“under no circumstances use CC BY-SA 4.0”. Now I rather understand them as “I 
would prefer otherwise”.

I understand that licenses only limit use, and never grant anything more than 
what public domain would do, but that is exactly what we want to do here.

Unless someone has another suggestion that has any advantages, I would consider 
again to stay with CC BY-SA 4.0.

It first of all is DFSG-compliant, and is pretty much the default license for 
content like our database. The license is well-known and generally accepted. 
Debian’s policies are probably some of the more strict ones, and if we can 
avoid non-free, then this should hold true for other distributions, too.

Even for commercial purposes, we get credit and the license cannot be 
downgraded. I think that is a limitation that is good enough for me and at the 
same time does not infringe freedom of our users too much.

The downsides of CC BY-SA 4.0 being complicated is something that CC will 
hopefully sort out at that point. I am not a lawyer and - as you can see - have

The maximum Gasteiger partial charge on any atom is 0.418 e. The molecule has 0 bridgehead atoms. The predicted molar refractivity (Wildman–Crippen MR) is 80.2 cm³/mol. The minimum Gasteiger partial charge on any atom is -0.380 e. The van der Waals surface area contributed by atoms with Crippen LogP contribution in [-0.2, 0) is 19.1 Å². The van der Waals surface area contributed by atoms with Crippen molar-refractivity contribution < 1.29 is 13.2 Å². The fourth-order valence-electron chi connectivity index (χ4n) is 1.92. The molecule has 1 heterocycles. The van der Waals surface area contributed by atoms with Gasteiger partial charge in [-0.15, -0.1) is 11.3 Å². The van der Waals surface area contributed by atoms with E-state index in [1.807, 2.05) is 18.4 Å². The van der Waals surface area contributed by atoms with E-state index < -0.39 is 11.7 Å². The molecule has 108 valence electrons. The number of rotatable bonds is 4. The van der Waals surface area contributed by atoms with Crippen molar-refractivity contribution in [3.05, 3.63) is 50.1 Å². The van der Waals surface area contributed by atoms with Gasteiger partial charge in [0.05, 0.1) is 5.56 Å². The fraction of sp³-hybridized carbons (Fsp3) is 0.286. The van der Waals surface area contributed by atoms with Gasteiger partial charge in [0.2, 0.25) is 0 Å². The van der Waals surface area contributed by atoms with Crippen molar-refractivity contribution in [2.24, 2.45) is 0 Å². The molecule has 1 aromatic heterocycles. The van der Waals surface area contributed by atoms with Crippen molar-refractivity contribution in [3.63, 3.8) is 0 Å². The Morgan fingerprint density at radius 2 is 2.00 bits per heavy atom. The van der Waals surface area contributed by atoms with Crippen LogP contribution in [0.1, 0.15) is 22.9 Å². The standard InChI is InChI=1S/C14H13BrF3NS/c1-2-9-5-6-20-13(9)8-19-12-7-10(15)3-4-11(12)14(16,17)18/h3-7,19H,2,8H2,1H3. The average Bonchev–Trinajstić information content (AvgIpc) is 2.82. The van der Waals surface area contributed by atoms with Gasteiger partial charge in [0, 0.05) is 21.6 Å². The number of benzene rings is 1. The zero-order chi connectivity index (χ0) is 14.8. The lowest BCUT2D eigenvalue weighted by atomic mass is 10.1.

very limited understanding of the whole topic. I have checked licenses if they 
are working for me, but never really had to pick one for something that isn’t 
code and where I could potentially render my work unusable for other people.

At a later point, we can hopefully upgrade to an improved version 5.0 if that 
is necessary and most importantly compatible.

Thank you all again for taking your time. I do not want to take up too much of 
it, but of course value all your feedback.


>> I always assumed that any of the GPL licenses won’t be applicable to data
>> (and only code). Can maybe brings some light into the dark for me?
> Many people believe that can be applied to data as well, incl. the FSF [1].
> /me has e.g released CAD models [2] using the GPL, but I explicitly
> clarified that I consider this covered, no idea if that would be actual
> needed, though. IANAL.
> [1] https://www.gnu.org/licenses/gpl-faq.en.html#GPLOtherThanSoftware
> [2] e.g 
> https://github.com/coldtobi/tobis_cl260_modifications/blob/master/Z-Axis/README.md
> -- 
> tobi